Coconut Rhinoceros Beetle (CRB), an invasive pest, was detected Dec. 23, 2013 at Joint Base Pearl Harbor – Hickam (JBPHH) on coconut trees. A joint effort between USDA, UH at Manoa, U.S. Navy, HDOA and other partners has mobilized and an Incident Command System (ICS) has been established to respond to this pest emergency.
Please find the latest update below or click to view/download as a text.PDF:
Contact Randy Bartlett, CRB Response Liaison Officer, with any questions related to this update, by emailing Randal.T.Bartlett@hawaii.gov, or by calling 808-832-0585
*CRB Response Updates will be sent to the full HISC Listserv, to opt-out of the updates, please respond to this email indicating you do not wish to receive them.
For more information, click on the links below:
January 24 – February 6, 2016
This report uses the best information available at the time of writing and is not an official record of the project. Its purpose is to update partner agencies and concerned individuals about project progress. Questions regarding information in the report can be addressed by calling the project command post at (808) 832-0585. Mahalo.
- On Base (All DOD property on Oʻahu; including Joint Base Pearl Harbor-Hickam (JBPHH))
- 20 adults/0 larvae detected of 2290 adults/1135 larvae total detected since 12/23/2013.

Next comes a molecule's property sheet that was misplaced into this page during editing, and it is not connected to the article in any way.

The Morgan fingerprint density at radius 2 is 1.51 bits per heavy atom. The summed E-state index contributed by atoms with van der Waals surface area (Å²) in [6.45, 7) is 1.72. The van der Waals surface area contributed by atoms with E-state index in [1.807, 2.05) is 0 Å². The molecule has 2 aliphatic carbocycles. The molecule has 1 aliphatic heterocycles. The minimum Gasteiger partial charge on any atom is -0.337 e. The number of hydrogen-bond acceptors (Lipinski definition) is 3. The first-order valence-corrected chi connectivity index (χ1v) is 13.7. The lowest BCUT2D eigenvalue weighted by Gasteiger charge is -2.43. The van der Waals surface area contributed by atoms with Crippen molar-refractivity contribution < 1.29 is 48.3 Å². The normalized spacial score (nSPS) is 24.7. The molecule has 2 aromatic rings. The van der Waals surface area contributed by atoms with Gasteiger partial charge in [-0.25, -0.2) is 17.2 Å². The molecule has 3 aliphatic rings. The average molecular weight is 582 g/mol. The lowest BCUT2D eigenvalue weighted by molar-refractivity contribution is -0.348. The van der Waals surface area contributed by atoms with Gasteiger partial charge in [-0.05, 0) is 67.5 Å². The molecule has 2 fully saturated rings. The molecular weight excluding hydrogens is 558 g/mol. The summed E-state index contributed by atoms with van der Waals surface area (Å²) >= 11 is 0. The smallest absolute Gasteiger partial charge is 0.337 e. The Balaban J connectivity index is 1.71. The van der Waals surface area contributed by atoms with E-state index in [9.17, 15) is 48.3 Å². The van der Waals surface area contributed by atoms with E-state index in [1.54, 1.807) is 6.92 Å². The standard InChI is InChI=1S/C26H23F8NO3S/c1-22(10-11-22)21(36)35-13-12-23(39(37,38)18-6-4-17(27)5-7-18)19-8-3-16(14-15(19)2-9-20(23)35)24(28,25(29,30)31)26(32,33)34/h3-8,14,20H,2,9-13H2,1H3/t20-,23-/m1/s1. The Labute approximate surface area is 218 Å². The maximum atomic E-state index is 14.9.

- Off Base:
- 2 adults/0 larvae detected of 966 adults total detected since 12/23/2013
- A palm survey is underway in the Nanakuli along with 21 new traps deployed in the area.
- A palm survey and observation of tree-trimming activity was completed at Barber’s Point Golf Course.
- 32 new traps were deployed on the Pearl City Peninsula after an assessment of extensive green waste site observed there.
- Investigation into possible breeding sites continues within established buffer zones.
- Over 2,740 CRB traps are currently in active service on Oʻahu.
- A social media campaign to build public awareness was launched by the Hawaiʻi Invasive Species Council (HISC) Research on Instagram (@HISC808).
- A CRB research center is being prepared at UH Manoa with an anticipated completion date of February, 2016. Site inspections and permits must be obtained before it can be used.
- Research is still underway to better understand the cyclic nature of weekly, monthly, and annual trap capture rates.
- Beetle Fact
- Gressit (1953) states that O. rhinoceros prefers tall, mature palms, but when lacking will attack young palms